The UW is anticipating the effects of $85 billion in federal budget cuts, activated Friday as part of the sequestration.
The UW research program expects to lose between $75 million and $100 million in federal funds, and the Financial Aid Office will lose approximately $33,000 in work-study funding during 2013. The cuts, known as sequestration, will continue through 2021.
In a campus-wide email Friday, UW President Michael Young said the offices prepared for these cuts.
“Planning ahead will be crucial to our success,” Young wrote.
The UW Office of Federal Relations released a brief on Feb. 28 outlining the effects of the cuts on the UW. Under the sequester, nondefense programs, including research funding, will be cut by 5.1 percent. But the brief estimates that the impact felt over the coming months will be more drastic, more like approximately 9 percent, due to the short timeline to implement them.
Currently the UW receives $1.05 billion in federal funding from agencies such as the National Science Foundation and the National Institutes of Health. However, there is currently not much knowledge about how these agencies will respond to the cuts.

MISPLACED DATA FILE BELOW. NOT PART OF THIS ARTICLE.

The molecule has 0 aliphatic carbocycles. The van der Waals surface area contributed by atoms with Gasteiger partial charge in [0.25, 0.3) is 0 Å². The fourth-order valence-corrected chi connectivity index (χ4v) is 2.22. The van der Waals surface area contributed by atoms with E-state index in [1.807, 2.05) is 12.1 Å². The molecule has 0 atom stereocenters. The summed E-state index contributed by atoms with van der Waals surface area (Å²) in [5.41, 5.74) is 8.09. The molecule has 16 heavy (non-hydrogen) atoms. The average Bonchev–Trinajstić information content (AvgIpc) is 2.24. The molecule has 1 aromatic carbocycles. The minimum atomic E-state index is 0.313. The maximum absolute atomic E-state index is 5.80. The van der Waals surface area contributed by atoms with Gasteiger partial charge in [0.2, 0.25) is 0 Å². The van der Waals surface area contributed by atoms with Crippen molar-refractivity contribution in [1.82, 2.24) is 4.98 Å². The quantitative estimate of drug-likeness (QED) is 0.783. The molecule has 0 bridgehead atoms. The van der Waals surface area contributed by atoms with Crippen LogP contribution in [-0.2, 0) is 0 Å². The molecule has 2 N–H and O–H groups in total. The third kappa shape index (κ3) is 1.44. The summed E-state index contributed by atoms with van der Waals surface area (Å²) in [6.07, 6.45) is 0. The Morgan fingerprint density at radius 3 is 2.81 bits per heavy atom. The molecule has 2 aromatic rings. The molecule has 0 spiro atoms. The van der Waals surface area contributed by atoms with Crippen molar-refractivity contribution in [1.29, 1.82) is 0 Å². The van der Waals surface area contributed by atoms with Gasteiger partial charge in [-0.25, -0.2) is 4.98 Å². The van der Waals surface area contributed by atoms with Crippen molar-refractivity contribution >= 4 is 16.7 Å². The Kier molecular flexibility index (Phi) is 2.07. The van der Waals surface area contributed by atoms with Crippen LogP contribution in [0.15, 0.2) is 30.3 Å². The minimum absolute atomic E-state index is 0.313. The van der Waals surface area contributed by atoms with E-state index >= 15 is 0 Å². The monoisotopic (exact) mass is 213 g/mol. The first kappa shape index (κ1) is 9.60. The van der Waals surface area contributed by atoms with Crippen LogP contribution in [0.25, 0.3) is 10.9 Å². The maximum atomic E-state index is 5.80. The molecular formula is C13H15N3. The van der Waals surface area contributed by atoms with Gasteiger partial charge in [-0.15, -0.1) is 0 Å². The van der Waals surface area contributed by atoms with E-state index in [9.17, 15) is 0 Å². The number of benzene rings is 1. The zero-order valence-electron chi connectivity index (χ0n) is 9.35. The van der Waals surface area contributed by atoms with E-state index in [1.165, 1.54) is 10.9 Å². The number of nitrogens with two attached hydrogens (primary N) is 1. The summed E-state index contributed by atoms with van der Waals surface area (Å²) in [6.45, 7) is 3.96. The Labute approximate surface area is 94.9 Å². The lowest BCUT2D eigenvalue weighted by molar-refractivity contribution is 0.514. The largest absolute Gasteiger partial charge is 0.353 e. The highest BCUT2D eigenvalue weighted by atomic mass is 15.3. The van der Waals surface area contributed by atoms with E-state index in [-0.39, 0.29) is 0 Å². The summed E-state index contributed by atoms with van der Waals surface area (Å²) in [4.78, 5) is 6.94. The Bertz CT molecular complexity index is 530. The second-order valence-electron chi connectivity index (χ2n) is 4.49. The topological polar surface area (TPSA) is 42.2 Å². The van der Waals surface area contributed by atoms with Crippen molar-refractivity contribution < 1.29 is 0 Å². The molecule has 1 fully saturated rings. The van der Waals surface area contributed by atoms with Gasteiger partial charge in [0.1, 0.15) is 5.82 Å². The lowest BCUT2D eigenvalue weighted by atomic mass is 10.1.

Young advised that researchers be conservative with their federal research awards until they know more. He also wrote that some labs might have to lay off employees as a result. Mary Lidstrom, UW vice provost for research, told The Seattle Times that the cuts will primarily affect student researchers who will find fewer opportunities in research projects.
“At the moment, everybody’s just hoping the ax isn’t going to fall on them,” Lidstrom told the Times.
Young said the UW will continue to advocate against the research cuts.
“We remain firmly opposed to these reductions and … will continue our advocacy efforts in the nation’s capital to implore the President and Congress to reach agreement on a long-term budget deal that will protect the country’s investments in research and innovation,” Young wrote.
Young said the cuts to the financial aid program will be less dramatic. Need-based Pell Grants will not be affected in 2013, and other funding will work to replace the $33,000 cut from the work-study program.
“Because this relates so closely to our commitment to keep UW education affordable for low-income families, we will be watching this area very closely,” Young wrote.
Reach News Editor Jillian Stampher at email@example.com. Twitter: @JillianStampher
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